I had no experience with comfort of any kind, so I knelt beside her, silent, waiting while she pushed through waves and tidepools of emotions I could feel but not identify, and after a time, she turned to me – tears streaming down her cheeks – and babbled.

I do not know what she said. I cannot know.

I simply listened, fascinated with the beauty of her lips and already growing turgid with memories of what we had done, and decided at last to reach for her.

This, at least, I did not force: she came to me with all the passion she’d shown in everything she did, all the time, and we joined in the midst of dead people she’d once known, in the middle of a place I think she once called home.

When we finished, she wept; she clung to me.

Her emotions washed through me like ink in water, foreign, coloring everything; I comprehended none of them, understood nothing, but knew she was unhappy.

I did not want her to be unhappy. Her happiness, in fact, suddenly mattered quite a lot to me.

So I took her hunting.

Carried her through the woods for a time, brought her squirming and squealing things still dripping from wounds I’d torn, urged her with wordless language – running up to her and away again, like a dog – until we found another village (this one with none of her scents) and laid waste to it.

Her mood lifted… slightly. No, that is not correct. It hardened.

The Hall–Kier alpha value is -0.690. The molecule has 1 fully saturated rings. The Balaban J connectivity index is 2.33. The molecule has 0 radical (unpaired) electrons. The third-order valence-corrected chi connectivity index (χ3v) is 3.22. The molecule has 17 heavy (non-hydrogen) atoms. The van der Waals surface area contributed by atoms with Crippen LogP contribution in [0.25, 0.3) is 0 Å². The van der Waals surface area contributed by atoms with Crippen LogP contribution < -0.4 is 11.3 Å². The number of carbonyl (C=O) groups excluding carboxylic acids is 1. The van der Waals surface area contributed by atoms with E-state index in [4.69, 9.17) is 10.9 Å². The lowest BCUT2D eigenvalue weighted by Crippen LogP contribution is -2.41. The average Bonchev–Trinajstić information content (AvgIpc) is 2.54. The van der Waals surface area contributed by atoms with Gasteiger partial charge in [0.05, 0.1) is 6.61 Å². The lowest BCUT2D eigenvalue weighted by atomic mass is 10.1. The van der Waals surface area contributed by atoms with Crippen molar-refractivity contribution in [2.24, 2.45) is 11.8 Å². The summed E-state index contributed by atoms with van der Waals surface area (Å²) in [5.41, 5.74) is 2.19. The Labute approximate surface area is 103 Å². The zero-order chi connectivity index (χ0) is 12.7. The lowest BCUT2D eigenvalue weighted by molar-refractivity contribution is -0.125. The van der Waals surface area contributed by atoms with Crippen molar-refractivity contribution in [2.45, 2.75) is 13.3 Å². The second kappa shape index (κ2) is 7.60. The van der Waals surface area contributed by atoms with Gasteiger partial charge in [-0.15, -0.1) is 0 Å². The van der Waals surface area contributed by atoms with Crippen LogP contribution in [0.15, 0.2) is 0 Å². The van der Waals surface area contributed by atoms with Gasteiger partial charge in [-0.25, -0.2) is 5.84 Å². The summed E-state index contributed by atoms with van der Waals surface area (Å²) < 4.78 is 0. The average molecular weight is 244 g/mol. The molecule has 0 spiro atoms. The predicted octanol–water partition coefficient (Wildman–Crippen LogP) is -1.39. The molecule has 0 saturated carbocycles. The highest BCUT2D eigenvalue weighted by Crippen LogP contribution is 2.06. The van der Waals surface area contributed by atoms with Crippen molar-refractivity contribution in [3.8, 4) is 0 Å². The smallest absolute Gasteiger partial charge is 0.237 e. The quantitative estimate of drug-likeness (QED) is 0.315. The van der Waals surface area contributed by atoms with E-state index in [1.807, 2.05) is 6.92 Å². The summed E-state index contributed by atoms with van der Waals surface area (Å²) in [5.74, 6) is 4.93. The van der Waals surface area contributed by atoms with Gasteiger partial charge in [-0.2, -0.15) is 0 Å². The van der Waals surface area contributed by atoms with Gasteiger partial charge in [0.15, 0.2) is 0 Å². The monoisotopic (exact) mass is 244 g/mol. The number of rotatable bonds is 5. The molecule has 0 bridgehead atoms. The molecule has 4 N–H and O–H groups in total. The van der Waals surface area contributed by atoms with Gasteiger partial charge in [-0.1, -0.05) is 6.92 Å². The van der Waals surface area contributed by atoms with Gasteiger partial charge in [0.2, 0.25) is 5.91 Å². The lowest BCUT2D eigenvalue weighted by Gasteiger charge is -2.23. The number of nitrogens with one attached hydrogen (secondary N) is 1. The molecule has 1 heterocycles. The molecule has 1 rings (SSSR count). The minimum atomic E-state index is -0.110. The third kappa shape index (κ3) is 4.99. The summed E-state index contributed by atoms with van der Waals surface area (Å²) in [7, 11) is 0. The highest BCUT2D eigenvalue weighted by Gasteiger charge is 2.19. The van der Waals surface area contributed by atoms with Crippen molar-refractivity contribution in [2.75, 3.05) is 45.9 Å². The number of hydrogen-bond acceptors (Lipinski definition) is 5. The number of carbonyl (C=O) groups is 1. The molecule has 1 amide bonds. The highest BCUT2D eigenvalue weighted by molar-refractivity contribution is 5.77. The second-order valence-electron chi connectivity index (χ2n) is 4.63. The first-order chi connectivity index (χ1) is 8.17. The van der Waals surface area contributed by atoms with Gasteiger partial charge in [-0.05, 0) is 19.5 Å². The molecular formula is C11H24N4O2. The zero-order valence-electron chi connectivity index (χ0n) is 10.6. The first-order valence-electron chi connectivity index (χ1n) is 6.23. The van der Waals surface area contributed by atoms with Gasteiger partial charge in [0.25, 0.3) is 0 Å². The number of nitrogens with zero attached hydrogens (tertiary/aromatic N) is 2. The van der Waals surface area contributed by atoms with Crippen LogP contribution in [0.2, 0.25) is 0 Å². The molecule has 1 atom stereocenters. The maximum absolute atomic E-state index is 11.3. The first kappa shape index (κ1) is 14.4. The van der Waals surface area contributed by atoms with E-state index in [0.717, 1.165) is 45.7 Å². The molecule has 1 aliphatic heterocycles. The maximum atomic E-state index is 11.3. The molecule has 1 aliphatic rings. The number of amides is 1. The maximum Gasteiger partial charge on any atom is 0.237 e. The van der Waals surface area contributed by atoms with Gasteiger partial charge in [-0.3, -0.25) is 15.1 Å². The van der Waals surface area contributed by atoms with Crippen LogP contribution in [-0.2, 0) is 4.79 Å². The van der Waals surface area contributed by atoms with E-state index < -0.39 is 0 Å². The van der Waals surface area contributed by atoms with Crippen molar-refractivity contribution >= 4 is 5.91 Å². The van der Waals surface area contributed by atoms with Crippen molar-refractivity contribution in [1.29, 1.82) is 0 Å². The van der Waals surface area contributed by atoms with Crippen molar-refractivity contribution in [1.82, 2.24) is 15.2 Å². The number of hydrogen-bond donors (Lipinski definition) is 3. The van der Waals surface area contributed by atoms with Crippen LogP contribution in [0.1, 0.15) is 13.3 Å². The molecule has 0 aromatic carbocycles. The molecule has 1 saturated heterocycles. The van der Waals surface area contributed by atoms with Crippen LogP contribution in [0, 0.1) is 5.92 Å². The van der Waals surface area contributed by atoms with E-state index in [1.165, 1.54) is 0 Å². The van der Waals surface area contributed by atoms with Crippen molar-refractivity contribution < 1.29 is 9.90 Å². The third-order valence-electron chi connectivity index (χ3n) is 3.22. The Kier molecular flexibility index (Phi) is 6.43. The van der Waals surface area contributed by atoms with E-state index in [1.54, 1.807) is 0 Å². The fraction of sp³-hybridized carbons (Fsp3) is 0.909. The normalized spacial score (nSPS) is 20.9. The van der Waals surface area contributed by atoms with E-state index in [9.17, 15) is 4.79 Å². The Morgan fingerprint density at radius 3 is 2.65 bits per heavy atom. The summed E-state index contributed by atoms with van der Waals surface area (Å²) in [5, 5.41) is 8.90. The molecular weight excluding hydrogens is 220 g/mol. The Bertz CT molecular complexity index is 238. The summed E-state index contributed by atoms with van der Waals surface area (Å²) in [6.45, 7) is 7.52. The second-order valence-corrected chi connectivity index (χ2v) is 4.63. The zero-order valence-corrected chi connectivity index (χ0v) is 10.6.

We drank and killed, killed and drank, and I was of a mind to celebrate again as we already had, but this time, she was not interested.

Instead, we she dropped the last body – just rattlings final breath, for as I said, we learn quickly not to drink from the dead – she swayed in place.

I touched her, cupped her fullness in my hands.

She passed out in my arms.

You, of course, know all about this now. My new children must feed, then sleep – sometimes for a long time – before they come back to themselves. I did not know this then, nor had I the intelligence to reason through it. I merely knew she slept.

Well, I had slept! I knew what to do. I dug a hole in the ground – tilling the soft soil to grow a crop I couldn’t possibly understand – and pulled her with me into the soil.

I curled around her – my beautiful one, my soft and curved creation, this being to whom the tattered shreds of my soul now clung – and slept.

  About the Book